“Kabaret Finale” by Bonnie Appetite and cast
Bonnie appetite lowers from the upper part of the stage in a strange gown while sitting on the moon. Bonnie and the cast sing a medley of each of their songs. All of the cast come back out, and Bonnie re-appears in her cooking apron and says good bye, before the curtains come down.
Nestle was scheduled to take over sponsorship of The Land in 1994, so the pavilion was the first in Epcot to be overhauled in the early 1990′s. In addition to changing Listen to the Land to Living with the Land, replacing Symbiosis with the Circle of Life: An Environmental Fable, and updating the pavilion’s dining and shopping, Nestle wanted to update Kitchen Kabaret to feature updated music and be more entertaining than educational. Thus Food Rocks was born on March 26, 1994.
Guest would still enter under a very bright broadway style marquee featuring the new name, but the waiting area was completely remodeled. The first waiting room was now very bright and featured many exhibits where guests could learn about good nutrition and the food pyramid.
The show was themed as a benefit concert for good nutrition hosted by Fud (pronounced food) Wrapper. However, the show was continually interrupted by the Excess, a junk food heavy metal band that detests nutrition. In the end, Excess lost their power as Fud Wrapper exclaimed “No power, you guys have been unplugged. There’s plenty of foods out there that are good to eat, but remember, always eat with moderation”.
The Audio-Animatronic characters in the show were food items with human features. The music was based on popular songs by well-known performers, with lyrics adapted to the topic of nutrition. For example, “The Peach Boys”, singing “Good Nutrition”, was based on The Beach Boys’ song “Good Vibrations”. Five of these acts used the voices of the parodied musicians themselves: Tone Loc, Neil Sedaka, Little Richard, The Pointer Sisters, and Chubby Checker all actually performed in the show. Many of the characters returned for the finale.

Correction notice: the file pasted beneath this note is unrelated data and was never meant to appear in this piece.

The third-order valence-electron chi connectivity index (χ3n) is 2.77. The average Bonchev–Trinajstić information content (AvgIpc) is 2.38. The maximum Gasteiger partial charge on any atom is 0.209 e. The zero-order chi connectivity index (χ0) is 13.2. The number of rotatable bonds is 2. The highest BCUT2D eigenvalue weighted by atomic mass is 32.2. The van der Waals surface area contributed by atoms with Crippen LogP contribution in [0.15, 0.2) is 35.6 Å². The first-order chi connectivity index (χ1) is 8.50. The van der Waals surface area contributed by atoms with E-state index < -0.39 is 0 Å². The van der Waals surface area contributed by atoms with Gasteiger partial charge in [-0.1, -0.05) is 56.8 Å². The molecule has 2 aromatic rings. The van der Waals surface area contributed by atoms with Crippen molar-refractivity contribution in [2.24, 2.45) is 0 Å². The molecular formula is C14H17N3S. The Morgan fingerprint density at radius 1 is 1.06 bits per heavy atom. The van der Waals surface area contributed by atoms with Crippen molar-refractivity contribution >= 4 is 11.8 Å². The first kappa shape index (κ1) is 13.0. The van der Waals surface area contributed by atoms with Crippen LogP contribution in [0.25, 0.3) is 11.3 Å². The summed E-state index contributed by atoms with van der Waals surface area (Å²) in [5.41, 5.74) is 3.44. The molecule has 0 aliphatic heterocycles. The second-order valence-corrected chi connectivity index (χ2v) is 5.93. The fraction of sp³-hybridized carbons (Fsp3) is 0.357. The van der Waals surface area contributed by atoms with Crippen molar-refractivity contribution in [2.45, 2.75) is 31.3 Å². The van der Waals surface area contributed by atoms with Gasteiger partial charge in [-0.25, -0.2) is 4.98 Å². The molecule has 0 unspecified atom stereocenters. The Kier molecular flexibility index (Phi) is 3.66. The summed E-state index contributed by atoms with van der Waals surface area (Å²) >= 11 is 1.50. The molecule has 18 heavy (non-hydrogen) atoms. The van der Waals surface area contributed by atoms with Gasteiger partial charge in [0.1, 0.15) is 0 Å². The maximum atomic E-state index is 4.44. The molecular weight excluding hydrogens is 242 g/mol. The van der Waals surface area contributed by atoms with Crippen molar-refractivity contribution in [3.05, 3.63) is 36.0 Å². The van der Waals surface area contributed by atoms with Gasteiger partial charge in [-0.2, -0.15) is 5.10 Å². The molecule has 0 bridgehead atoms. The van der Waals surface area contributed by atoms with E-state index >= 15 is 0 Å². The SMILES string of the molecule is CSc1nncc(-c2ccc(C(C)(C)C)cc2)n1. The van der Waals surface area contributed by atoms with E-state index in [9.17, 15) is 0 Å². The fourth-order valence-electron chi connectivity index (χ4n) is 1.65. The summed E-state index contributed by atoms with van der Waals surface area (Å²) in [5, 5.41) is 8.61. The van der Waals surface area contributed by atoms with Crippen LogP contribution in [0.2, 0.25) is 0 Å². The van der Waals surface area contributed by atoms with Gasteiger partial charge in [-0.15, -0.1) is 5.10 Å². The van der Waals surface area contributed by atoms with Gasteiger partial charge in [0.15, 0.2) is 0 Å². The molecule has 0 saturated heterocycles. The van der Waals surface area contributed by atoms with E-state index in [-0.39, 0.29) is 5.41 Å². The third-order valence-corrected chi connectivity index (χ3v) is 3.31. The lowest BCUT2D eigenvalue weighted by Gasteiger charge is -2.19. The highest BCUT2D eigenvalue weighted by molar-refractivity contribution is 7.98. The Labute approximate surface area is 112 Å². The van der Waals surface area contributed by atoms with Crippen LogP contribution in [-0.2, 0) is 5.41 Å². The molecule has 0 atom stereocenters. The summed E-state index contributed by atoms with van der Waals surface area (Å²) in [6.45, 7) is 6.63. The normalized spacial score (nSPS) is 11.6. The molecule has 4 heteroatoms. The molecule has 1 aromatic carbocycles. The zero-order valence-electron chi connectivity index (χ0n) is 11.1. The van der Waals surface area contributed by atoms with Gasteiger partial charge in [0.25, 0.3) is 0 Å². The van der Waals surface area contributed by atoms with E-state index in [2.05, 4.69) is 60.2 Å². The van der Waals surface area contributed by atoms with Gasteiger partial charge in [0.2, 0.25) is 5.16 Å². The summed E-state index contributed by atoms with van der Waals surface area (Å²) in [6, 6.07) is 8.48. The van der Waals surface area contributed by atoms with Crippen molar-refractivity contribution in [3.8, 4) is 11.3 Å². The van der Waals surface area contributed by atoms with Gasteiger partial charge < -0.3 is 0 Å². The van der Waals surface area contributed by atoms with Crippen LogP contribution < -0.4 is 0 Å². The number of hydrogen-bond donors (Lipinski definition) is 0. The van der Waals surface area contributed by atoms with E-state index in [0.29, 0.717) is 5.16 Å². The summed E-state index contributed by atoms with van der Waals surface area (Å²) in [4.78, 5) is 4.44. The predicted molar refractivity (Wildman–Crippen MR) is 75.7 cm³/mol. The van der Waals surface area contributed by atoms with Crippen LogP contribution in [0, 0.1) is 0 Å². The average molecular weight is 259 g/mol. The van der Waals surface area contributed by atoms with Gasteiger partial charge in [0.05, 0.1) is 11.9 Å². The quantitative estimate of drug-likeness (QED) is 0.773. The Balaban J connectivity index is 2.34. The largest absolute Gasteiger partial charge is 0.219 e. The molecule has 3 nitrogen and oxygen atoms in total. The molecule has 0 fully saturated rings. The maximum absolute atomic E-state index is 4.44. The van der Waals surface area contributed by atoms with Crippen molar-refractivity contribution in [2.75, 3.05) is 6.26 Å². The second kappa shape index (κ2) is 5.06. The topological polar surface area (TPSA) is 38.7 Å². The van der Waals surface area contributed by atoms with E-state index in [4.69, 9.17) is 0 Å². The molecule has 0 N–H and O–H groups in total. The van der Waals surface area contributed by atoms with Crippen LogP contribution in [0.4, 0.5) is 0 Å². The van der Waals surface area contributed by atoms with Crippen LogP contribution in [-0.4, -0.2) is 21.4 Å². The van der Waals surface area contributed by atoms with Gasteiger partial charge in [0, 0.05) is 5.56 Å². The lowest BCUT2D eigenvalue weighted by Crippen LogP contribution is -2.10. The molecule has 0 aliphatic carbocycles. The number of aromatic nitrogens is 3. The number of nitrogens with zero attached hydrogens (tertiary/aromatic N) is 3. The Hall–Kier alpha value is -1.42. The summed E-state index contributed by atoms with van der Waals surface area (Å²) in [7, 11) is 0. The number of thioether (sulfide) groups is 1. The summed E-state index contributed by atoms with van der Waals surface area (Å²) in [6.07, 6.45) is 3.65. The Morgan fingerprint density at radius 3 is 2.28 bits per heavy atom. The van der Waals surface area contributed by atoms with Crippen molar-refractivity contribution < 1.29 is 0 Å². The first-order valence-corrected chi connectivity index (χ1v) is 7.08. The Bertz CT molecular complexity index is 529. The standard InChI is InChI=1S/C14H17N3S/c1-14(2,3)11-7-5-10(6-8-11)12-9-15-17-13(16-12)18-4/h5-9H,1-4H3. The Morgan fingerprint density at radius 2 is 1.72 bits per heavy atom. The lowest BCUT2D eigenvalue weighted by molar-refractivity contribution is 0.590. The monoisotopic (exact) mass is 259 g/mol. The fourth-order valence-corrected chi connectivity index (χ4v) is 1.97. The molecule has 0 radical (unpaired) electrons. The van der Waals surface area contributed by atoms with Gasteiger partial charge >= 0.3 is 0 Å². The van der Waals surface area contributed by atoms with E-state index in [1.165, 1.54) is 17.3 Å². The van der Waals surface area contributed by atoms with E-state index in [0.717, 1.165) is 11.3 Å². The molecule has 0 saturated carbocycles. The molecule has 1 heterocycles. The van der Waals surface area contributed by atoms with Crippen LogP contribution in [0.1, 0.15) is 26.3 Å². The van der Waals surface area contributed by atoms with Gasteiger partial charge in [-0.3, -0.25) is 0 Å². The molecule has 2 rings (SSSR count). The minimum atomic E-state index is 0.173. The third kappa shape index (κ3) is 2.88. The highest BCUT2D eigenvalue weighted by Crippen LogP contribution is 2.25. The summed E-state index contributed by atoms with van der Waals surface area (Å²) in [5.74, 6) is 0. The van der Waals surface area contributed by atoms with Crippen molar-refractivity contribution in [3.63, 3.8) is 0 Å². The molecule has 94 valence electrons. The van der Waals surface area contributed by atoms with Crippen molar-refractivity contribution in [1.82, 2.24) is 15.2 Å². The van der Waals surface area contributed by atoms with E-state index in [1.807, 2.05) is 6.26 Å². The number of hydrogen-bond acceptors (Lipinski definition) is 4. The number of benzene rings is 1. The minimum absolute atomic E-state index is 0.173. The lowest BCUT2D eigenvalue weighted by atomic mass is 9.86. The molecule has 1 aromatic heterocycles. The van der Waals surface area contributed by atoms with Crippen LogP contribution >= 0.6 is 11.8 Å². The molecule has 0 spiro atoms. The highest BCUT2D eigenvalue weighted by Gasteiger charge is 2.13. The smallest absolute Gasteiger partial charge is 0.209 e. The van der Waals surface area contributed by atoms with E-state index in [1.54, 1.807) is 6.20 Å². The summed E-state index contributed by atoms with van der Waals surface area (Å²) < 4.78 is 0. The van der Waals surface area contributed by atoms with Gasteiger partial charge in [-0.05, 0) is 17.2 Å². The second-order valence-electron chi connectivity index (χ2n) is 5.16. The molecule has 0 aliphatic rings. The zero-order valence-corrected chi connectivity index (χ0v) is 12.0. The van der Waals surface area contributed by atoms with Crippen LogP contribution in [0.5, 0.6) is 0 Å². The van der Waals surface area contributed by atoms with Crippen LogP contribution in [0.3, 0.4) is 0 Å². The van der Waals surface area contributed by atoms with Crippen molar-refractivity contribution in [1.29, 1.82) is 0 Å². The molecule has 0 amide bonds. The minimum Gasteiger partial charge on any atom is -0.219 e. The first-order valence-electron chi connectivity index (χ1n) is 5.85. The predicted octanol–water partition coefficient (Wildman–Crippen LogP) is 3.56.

Here is a list of the acts in order, including what songs were parodied:
- We’ll Make It Count in the Kitchen – The U-tensils (Queen) – “Bohemian Rhapsody”
- Good Nutrition – The Peach Boys (Beach Boys) – “Good Vibrations”
- Every Bite You Take – Refrigerator Police (The Police) – “Every Breath You Take”
- High Fiber – Pita Gabriel (Peter Gabriel) – “Sledgehammer”
- Always Read the Wrapper – Fud Wrapper (Tone Loc) – “Funky Cold Medina”
- Just Keep It Lean – The Sole of Rock ‘n’ Roll (Cher) – “The Shoop Shoop Song (It’s in His Kiss)”
- Tutti Frutti – Richard (Little Richard) – “Tutti Frutti”
- Vegetables Are Good for You – Neil Moussaka Neil Sedaka – “Breaking Up Is Hard to Do”
- Let’s Exercise – Chubby Cheddar (Chubby Checker) – “The Twist”
- Give Us Junk – The Excess – original composition
- Just a Little Bit – The Get-the-Point Sisters Aretha Franklin – “Respect”
- Choose Before You Chew – U-tensils and Cast, Queen – “Bohemian Rhapsody”
The only characters re-used in the show was the milk. The new animatronic characters were mostly flat and featured simple moving facial features.
Food Rocks closed on January 3, 2004, with rumors that it had something to do with a large building being constructed just behind The Land pavilion, in the space set aside in the 1980′s for Epcot’s movie pavilion (which eventually evolved into the Great Movie Ride and the Disney-MGM Studios). On May 5, 2004, it was announced that Soarin’ Over California from Disney’s California Adventure would be cloned for Walt Disney World and replace Food Rocks. Despite replacing the show, the queue for Soarin’ simply travels through the former theater, leaving the Food Rocks stage encased behind the walls.